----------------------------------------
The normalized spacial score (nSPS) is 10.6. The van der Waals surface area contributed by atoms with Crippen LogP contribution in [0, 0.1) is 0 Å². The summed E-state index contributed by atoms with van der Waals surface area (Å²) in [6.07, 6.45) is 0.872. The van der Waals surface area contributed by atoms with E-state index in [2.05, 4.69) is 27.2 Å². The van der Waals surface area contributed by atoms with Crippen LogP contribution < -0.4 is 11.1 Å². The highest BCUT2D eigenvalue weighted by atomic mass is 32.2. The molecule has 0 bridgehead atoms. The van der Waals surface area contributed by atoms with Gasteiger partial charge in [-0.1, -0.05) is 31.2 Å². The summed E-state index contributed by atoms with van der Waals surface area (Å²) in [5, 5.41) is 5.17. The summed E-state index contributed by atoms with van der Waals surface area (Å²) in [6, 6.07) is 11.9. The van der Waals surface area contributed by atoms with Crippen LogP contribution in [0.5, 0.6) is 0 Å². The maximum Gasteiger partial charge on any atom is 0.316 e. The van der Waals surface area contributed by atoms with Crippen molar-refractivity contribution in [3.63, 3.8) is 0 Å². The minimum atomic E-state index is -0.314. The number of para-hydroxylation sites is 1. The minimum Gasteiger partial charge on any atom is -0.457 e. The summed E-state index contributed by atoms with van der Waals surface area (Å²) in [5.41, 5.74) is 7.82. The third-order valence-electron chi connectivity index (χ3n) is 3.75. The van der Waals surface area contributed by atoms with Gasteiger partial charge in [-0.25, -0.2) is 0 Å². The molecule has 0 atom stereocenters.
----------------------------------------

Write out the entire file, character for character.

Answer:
The normalized spacial score (nSPS) is 10.6. The van der Waals surface area contributed by atoms with Crippen LogP contribution in [0, 0.1) is 0 Å². The summed E-state index contributed by atoms with van der Waals surface area (Å²) in [6.07, 6.45) is 0.872. The van der Waals surface area contributed by atoms with E-state index in [2.05, 4.69) is 27.2 Å². The van der Waals surface area contributed by atoms with Crippen LogP contribution < -0.4 is 11.1 Å². The highest BCUT2D eigenvalue weighted by atomic mass is 32.2. The molecule has 0 bridgehead atoms. The van der Waals surface area contributed by atoms with Gasteiger partial charge in [-0.1, -0.05) is 31.2 Å². The summed E-state index contributed by atoms with van der Waals surface area (Å²) in [5, 5.41) is 5.17. The summed E-state index contributed by atoms with van der Waals surface area (Å²) in [6, 6.07) is 11.9. The van der Waals surface area contributed by atoms with Crippen LogP contribution in [0.5, 0.6) is 0 Å². The maximum Gasteiger partial charge on any atom is 0.316 e. The van der Waals surface area contributed by atoms with Crippen molar-refractivity contribution in [3.63, 3.8) is 0 Å². The minimum atomic E-state index is -0.314. The number of para-hydroxylation sites is 1. The minimum Gasteiger partial charge on any atom is -0.457 e. The summed E-state index contributed by atoms with van der Waals surface area (Å²) in [5.41, 5.74) is 7.82. The third-order valence-electron chi connectivity index (χ3n) is 3.75. The van der Waals surface area contributed by atoms with Gasteiger partial charge in [-0.25, -0.2) is 0 Å². The molecule has 0 atom stereocenters.